I spoke to a personal trainer last week about the concept of Core Stability and how to best train your core – in one stage in our conversation he said:
“I don’t do any lower level core training for my rehabilitation clients – I just use cables and lots of free weight exercises”
Now this statement – whilst it has a small level of truth – points out a serious problem in our understanding of core stability training – that you MUST train and condition the Inner Unit of the CORE before progressing to the outer unit muscles.
This error in rehabilitation program design leads to the situation one of our patients had – where to could squat 350 pounds for sets of 8 reps with no problem – but suffered from lower back pain when he bent over to brush his teeth – not an uncommon situation.
The biggest mistakes I made in my early Physiotherapy career was failing to appreciate the importance of lower level recruitment of the small stabilizers – as I believed that I could strengthen anything back into full function – and this applied equally to knees, and shoulders – as it did to back pain rehabilitation.
My second biggest mistake was that I also failed to appreciate the importance of restoring full range of motion to an injured area prior to commencing my strength training program – I have since learnt that many strengthening programs a wasted if you do not address the joint and muscle stiffness that comes from long term pain and dysfunction.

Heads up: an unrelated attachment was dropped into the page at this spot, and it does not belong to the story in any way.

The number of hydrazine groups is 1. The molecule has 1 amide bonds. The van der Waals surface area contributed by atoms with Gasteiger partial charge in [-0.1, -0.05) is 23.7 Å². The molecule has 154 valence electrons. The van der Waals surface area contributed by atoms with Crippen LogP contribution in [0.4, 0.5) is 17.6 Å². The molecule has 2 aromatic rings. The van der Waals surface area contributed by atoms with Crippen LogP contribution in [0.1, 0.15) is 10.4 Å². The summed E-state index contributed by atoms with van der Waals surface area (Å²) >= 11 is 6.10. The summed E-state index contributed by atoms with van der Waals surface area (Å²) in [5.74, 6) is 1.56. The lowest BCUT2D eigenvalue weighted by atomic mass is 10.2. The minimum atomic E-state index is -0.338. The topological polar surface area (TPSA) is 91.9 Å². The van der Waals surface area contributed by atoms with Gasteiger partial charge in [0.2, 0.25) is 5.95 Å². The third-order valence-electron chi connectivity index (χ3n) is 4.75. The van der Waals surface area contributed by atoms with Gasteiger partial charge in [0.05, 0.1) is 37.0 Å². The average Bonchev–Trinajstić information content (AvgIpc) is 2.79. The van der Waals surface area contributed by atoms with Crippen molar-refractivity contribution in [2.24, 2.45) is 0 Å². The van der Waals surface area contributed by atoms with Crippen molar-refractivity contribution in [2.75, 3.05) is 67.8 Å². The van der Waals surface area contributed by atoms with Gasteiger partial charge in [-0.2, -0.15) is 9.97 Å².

This is exactly why my team and I developed the “Better Back Program” – a system for back pain rehabilitation that takes patients through a four level process that involves these 4 stages:
Level 1 – Alignment / CV Fitness: flexibility, range of motion and general fitness.
Level 2 – Inner Unit / CV Fitness: inner core muscle control and general fitness.
Level 3 – Outer Unit CV Fitness: larger muscle groups,more advanced exercises and more specific fitness.
Level 4 – Maintenance / Athletic: more advanced program to allow return to sport and work situations.
You can see that the first two stages involve working on range of motion and small motor control – before we even commence any more advanced outer unit and athletic programs.
In all stages it is essential that the low back pain patient commences and maintains some element of cardiovascular conditioning whilst undergoing the BBP – this is to improve general oxygen delivery, set up new feedback pathways that may help to override previous pain pathways and increase the patients feeling of well being – all essential to good health.
The form of CV training undertaken is up to the individual patient and therapist – however it can involve cycling, treadmill or even swimming – as long as the patient enjoys it and gets an elevation in their heart rate.
Whilst the topic of Low Back Pain is broad and non specific in many cases – the use of a systematic approach to rehabilitation at least allows a baseline for patients and health professionals to work from – care needs to be taken when deciding to progress a patient to the next level as increasing training demand too soon is one of the most common reasons for program failure.
If you are serious about Core Stability training and back pain rehabilitation and want to find out more about the “Better Back Program” I have recorded a 2 hour video on this great program – and posted all training manuals – insode the members area of PhysioProfessor.
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